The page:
In Their Own Words – Adam Hannett, Head Distiller, Bruichladdich

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Adam Hannett

Adam Hannett, head distiller at Bruichladdich

Islay native Adam Hannett has some very big shoes to fill. As head distiller at Bruichladdich since summer 2015, he and distillery manager Allan Logan have taken over the running of one of Scotland’s best-loved distilleries, producing Bruichladdich, Port Charlotte and Octomore spirit. Retired production director Jim McEwan may cast a long shadow, but after 12 years of mentoring and training, Adam is now in charge of continuing the cult distillery’s reputation for making great whisky.

I spoke to him last month, during the build-up for this year’s Islay festival.

‘Growing up on Islay you take whisky for granted – you think everyone’s got eight distilleries on their doorstep’

‘In 2004 I dropped out of university – I didn’t enjoy it and wanted to come home to Islay. I came around to the distillery and met Jim McEwan, who took me on for a few months, just tour guiding and working in the shop. The first day I came home and my eyes had been opened – I’d absolutely fallen in love with the way whisky is made

‘What do I do in a normal day? Generally, whisky things. No two days are the same – that’s the joy of it’

‘The casks we have are amazing. The spirit is unbelievably good. My job is an absolute joy. It’s dealing with people who are at the top of their game – absolute craftsmen – and ingredients – whether it’s casks or barley or whatever – that are all the best quality’

‘I hear the term “master distiller” bandied around a lot. I’ve been working here for 12 years and I don’t think I’m anywhere near being a master of anything yet. You are constantly learning, constantly surprised by the little things. If someone else thinks that it’s the title for me in 20 years from now, then fair enough, but I’ll always be the guy who’s looking to learn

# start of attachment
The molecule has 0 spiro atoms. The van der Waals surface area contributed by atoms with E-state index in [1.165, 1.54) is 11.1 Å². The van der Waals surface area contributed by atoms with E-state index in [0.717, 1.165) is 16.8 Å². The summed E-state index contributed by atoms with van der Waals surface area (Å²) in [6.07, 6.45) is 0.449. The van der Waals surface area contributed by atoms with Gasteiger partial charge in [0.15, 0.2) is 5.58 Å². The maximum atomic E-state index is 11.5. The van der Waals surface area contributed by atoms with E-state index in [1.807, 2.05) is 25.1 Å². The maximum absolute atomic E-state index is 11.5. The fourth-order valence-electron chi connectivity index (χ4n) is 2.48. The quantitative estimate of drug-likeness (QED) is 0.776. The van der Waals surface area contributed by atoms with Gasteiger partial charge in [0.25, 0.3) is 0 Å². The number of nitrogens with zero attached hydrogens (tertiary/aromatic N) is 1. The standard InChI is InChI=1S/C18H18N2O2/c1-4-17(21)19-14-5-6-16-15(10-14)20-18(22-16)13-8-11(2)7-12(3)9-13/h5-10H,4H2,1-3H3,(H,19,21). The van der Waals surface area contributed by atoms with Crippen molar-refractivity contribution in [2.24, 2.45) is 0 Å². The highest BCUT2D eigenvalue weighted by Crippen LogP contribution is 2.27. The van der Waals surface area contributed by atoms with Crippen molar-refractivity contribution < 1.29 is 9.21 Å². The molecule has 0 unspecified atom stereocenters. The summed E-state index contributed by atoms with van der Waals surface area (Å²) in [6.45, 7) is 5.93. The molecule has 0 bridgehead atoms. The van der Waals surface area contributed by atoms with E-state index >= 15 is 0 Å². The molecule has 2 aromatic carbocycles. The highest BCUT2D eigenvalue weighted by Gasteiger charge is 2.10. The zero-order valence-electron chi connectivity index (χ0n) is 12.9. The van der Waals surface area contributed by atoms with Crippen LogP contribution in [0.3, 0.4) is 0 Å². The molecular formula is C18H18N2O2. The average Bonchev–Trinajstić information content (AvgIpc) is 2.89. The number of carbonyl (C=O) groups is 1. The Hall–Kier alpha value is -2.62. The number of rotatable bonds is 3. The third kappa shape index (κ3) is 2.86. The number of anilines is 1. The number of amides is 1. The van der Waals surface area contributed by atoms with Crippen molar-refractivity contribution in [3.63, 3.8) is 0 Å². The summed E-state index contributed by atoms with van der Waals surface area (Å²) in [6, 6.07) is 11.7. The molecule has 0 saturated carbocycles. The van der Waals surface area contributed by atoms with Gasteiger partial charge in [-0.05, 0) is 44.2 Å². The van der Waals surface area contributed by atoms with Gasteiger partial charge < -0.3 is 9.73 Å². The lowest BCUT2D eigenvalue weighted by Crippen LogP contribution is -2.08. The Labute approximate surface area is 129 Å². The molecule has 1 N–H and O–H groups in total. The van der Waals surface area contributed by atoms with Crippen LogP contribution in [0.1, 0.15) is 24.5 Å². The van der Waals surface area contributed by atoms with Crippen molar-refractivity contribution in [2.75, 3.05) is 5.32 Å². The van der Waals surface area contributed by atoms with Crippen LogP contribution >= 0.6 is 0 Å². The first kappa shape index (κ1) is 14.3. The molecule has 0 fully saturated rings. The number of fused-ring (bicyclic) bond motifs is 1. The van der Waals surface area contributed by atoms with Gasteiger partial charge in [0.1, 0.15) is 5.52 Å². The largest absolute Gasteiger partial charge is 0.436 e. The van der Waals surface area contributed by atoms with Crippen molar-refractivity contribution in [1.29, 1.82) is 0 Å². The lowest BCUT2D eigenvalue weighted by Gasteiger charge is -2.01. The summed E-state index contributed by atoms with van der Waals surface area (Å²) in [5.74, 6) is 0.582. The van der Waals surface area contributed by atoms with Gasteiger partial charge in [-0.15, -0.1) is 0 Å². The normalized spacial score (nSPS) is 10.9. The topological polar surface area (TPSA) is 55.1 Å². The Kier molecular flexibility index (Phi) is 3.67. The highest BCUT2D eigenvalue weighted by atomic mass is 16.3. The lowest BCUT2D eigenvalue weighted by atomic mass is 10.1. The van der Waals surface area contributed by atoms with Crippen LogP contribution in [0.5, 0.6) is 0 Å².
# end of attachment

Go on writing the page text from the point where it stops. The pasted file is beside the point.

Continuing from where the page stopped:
Adam Hannett

‘I’ll never rest and say “I know everything”, because the day you do that is the day you’ll have lost the spark for whisky making’

‘If I’m making a whisky, I don’t want to be doing it off a spreadsheet. I want to go to a cask, pull a sample and nose and taste it – keeping everything local means I can do that’

‘Sometimes when you’re walking around the warehouses you find something you forgot you even had: the experiments that Jim had, things you find in dark corners, things you see and say “Oh, I remember we did that!”

[On Bruichladdich Classic Laddie] ‘It’s a very complicated recipe, and it changes. And that’s ok. We don’t mind if we get a bit of variation, as the whisky is about the flavour and ingredients we’ve got. Whatever nature gives us, whether it be through the barley or the casks, that’s what we need to put in the bottle’

On our wish list of things we’d like is to have our own maltings and malt our own barley here. It’s a missing piece of the jigsaw. How we do that, we don’t know yet. One day…’

‘It’s a Victorian distillery, we have to respect it. Doing things slowly slows down the process and limits how much we can make. But we’re not trying to flood the market, we’re just trying to make the best whisky we can

You can see Adam in action below, hosting his first Islay Festival masterclass last weekend.

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